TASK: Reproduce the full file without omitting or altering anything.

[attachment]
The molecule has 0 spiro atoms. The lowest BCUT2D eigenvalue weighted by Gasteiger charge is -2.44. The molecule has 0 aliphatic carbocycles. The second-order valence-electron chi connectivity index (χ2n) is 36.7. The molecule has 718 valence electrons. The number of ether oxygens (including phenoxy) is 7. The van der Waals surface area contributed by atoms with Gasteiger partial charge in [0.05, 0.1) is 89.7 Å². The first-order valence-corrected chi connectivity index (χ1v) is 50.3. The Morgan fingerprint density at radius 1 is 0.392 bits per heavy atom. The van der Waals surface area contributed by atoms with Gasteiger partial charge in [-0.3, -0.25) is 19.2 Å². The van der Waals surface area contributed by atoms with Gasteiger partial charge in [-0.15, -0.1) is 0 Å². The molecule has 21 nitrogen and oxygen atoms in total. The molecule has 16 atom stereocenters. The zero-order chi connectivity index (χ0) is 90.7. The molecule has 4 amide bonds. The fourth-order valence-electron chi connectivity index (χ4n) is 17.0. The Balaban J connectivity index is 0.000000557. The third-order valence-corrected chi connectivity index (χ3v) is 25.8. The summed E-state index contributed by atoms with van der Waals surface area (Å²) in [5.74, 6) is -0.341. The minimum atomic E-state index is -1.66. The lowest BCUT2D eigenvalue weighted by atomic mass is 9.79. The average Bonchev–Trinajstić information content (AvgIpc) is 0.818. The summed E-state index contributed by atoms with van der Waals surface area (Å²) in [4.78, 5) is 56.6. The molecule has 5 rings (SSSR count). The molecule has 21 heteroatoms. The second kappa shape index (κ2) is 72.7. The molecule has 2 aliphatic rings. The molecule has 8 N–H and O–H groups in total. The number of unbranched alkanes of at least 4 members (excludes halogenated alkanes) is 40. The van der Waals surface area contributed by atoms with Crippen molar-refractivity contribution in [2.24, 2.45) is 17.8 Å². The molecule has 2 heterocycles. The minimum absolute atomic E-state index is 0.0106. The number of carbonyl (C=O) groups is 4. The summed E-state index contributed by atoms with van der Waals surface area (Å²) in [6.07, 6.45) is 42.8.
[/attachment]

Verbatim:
The molecule has 0 spiro atoms. The lowest BCUT2D eigenvalue weighted by Gasteiger charge is -2.44. The molecule has 0 aliphatic carbocycles. The second-order valence-electron chi connectivity index (χ2n) is 36.7. The molecule has 718 valence electrons. The number of ether oxygens (including phenoxy) is 7. The van der Waals surface area contributed by atoms with Gasteiger partial charge in [0.05, 0.1) is 89.7 Å². The first-order valence-corrected chi connectivity index (χ1v) is 50.3. The Morgan fingerprint density at radius 1 is 0.392 bits per heavy atom. The van der Waals surface area contributed by atoms with Gasteiger partial charge in [-0.3, -0.25) is 19.2 Å². The van der Waals surface area contributed by atoms with Gasteiger partial charge in [-0.15, -0.1) is 0 Å². The molecule has 21 nitrogen and oxygen atoms in total. The molecule has 16 atom stereocenters. The zero-order chi connectivity index (χ0) is 90.7. The molecule has 4 amide bonds. The fourth-order valence-electron chi connectivity index (χ4n) is 17.0. The Balaban J connectivity index is 0.000000557. The third-order valence-corrected chi connectivity index (χ3v) is 25.8. The summed E-state index contributed by atoms with van der Waals surface area (Å²) in [5.74, 6) is -0.341. The minimum atomic E-state index is -1.66. The lowest BCUT2D eigenvalue weighted by atomic mass is 9.79. The average Bonchev–Trinajstić information content (AvgIpc) is 0.818. The summed E-state index contributed by atoms with van der Waals surface area (Å²) in [4.78, 5) is 56.6. The molecule has 5 rings (SSSR count). The molecule has 21 heteroatoms. The second kappa shape index (κ2) is 72.7. The molecule has 2 aliphatic rings. The molecule has 8 N–H and O–H groups in total. The number of unbranched alkanes of at least 4 members (excludes halogenated alkanes) is 40. The van der Waals surface area contributed by atoms with Crippen molar-refractivity contribution in [2.24, 2.45) is 17.8 Å². The molecule has 2 heterocycles. The minimum absolute atomic E-state index is 0.0106. The number of carbonyl (C=O) groups is 4. The summed E-state index contributed by atoms with van der Waals surface area (Å²) in [6.07, 6.45) is 42.8.